Minuteman Sm G


When the subject of American-type homemade weapons is discussed it is only natural to think in toims of "back alley" zip guns, clubs, knives, etc. More sophisticated devices are usually associated with foreign countries and, more specifically, partisan or underground activity.

In the last few years, a lot of "how to" books and plans have emerged to an eagerly awaiting market whose motivation seems more educational than political. However, none of these weapons has ever equalled the Minuteman submachine gun.

The term "Minutemen" — relevant to the American Revolution — lay dormant between the covers of history books until the early 1950's when author Taylor Caldwell fictionalized a patriotic American underground group called the "Minute-men". It can only be speculated whether or not Caldwell's book spawned the "for real" Minute-men organization in the late 1950's.

This militant anti-communist underground organization operated, largely, as a "mail order" type distribution network for printed material consisting of training lessons and membership bulletins which contained a lot of how-to information. Probably the apex of their how-to efforts came in the form of a set of plans for a home constructed submachine gun.

Inspired by the thought that Americans might one day have to fight a "last ditch battle" and the fact that if the gun grabbers have their way. this fight might have to be conducted with improvised weapons, the Minuteman submachine gun was born in a basement in suburban Kansas City, Missouri in the mid-1960's. Touted by some as a weapon that could be constucted by anyone with simple hand tools for an expenditure of under $7.00, it raised the eyebrows of accomplished gunsmiths and engineers.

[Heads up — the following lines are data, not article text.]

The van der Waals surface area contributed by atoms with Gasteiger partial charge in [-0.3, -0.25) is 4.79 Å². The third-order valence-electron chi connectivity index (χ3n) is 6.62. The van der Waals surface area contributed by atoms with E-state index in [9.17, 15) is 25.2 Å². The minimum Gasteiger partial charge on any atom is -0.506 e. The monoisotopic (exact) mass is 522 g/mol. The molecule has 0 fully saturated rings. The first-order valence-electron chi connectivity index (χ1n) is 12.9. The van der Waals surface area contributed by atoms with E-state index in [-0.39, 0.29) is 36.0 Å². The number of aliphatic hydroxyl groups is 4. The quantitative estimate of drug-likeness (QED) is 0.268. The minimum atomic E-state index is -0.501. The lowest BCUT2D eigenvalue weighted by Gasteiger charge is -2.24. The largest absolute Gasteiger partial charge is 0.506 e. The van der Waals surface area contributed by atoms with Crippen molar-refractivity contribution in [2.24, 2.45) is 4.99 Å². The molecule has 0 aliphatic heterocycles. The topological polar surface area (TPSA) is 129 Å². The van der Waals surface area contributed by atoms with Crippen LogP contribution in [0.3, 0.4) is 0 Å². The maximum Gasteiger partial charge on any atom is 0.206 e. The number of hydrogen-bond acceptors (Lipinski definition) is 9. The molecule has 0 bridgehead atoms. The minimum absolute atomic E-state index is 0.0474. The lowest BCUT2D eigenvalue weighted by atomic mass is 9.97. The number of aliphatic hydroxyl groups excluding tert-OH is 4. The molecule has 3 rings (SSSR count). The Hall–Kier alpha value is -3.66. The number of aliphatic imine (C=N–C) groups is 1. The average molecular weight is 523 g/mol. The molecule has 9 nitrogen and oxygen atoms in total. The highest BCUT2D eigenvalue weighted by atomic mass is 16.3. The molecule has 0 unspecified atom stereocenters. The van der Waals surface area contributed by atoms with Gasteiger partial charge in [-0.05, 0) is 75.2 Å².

It was a simple design resembling the Sten in outward appearance. With open bolt slam firing, blowback action, full auto only and no safety, it used M3 Grease Gun magazines since it fired the .45 ACP cartridge. Yes, boys and girls, in those pre-MAC 10 days .45 ACP ammo and Grease Gun magazines were both plentiful and inexpensive.

Such a submachine gun design, surprising to many, is usually easier to "homebuild" than any semi-automatic weapon. The sear mechanism, typically, is no more complicated then the catch on your kitchen cupboard!

The curiosity and nostalgia attached to this particular weapon could no longer be ignored, so we assigned the task of actually building one to FIREPOWER staffer Gary Hill, who besides being a Master Machinist is, also, a Class II manufacturer, j The result was most interesting. With only a few j modifications, Gary produced a classic SMG with .j quality exceeding that of most factory made, "out * of the box" weapons. It will even chamber and fire j primed empty cases and will spit out anything in 1 the way of live ammo that you care to stuff in the j magazine to the tune of 1100 rounds per minute!

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